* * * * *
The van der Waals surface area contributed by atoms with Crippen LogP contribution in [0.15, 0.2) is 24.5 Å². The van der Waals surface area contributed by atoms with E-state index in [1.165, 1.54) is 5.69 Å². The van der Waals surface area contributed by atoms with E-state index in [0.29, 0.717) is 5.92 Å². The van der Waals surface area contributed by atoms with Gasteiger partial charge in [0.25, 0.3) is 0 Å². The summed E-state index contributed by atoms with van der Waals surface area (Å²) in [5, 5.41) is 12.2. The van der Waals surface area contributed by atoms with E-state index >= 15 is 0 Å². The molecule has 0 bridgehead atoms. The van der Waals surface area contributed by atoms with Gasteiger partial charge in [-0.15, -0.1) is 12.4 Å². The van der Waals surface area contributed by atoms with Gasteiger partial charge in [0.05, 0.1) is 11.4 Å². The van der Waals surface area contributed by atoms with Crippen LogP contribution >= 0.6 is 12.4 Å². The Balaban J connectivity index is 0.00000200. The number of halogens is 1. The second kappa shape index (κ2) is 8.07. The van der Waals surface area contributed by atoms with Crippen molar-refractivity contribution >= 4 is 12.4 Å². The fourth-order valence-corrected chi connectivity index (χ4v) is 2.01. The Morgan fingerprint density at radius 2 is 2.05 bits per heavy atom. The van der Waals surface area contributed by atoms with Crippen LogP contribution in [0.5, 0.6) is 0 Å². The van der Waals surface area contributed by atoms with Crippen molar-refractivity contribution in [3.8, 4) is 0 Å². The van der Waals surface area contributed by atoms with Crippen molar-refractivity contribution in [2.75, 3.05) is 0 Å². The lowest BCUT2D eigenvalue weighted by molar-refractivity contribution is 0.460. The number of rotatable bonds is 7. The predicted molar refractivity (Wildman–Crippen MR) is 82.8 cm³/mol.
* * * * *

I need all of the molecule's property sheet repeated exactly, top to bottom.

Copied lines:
The van der Waals surface area contributed by atoms with Crippen LogP contribution in [0.15, 0.2) is 24.5 Å². The van der Waals surface area contributed by atoms with E-state index in [1.165, 1.54) is 5.69 Å². The van der Waals surface area contributed by atoms with E-state index in [0.29, 0.717) is 5.92 Å². The van der Waals surface area contributed by atoms with Gasteiger partial charge in [0.25, 0.3) is 0 Å². The summed E-state index contributed by atoms with van der Waals surface area (Å²) in [5, 5.41) is 12.2. The van der Waals surface area contributed by atoms with E-state index >= 15 is 0 Å². The molecule has 0 bridgehead atoms. The van der Waals surface area contributed by atoms with Gasteiger partial charge in [-0.15, -0.1) is 12.4 Å². The van der Waals surface area contributed by atoms with Gasteiger partial charge in [0.05, 0.1) is 11.4 Å². The van der Waals surface area contributed by atoms with Crippen LogP contribution >= 0.6 is 12.4 Å². The Balaban J connectivity index is 0.00000200. The number of halogens is 1. The second kappa shape index (κ2) is 8.07. The van der Waals surface area contributed by atoms with Crippen molar-refractivity contribution >= 4 is 12.4 Å². The fourth-order valence-corrected chi connectivity index (χ4v) is 2.01. The Morgan fingerprint density at radius 2 is 2.05 bits per heavy atom. The van der Waals surface area contributed by atoms with Crippen LogP contribution in [0.5, 0.6) is 0 Å². The van der Waals surface area contributed by atoms with Crippen molar-refractivity contribution in [3.8, 4) is 0 Å². The van der Waals surface area contributed by atoms with Crippen molar-refractivity contribution in [2.75, 3.05) is 0 Å². The lowest BCUT2D eigenvalue weighted by molar-refractivity contribution is 0.460. The number of rotatable bonds is 7. The predicted molar refractivity (Wildman–Crippen MR) is 82.8 cm³/mol.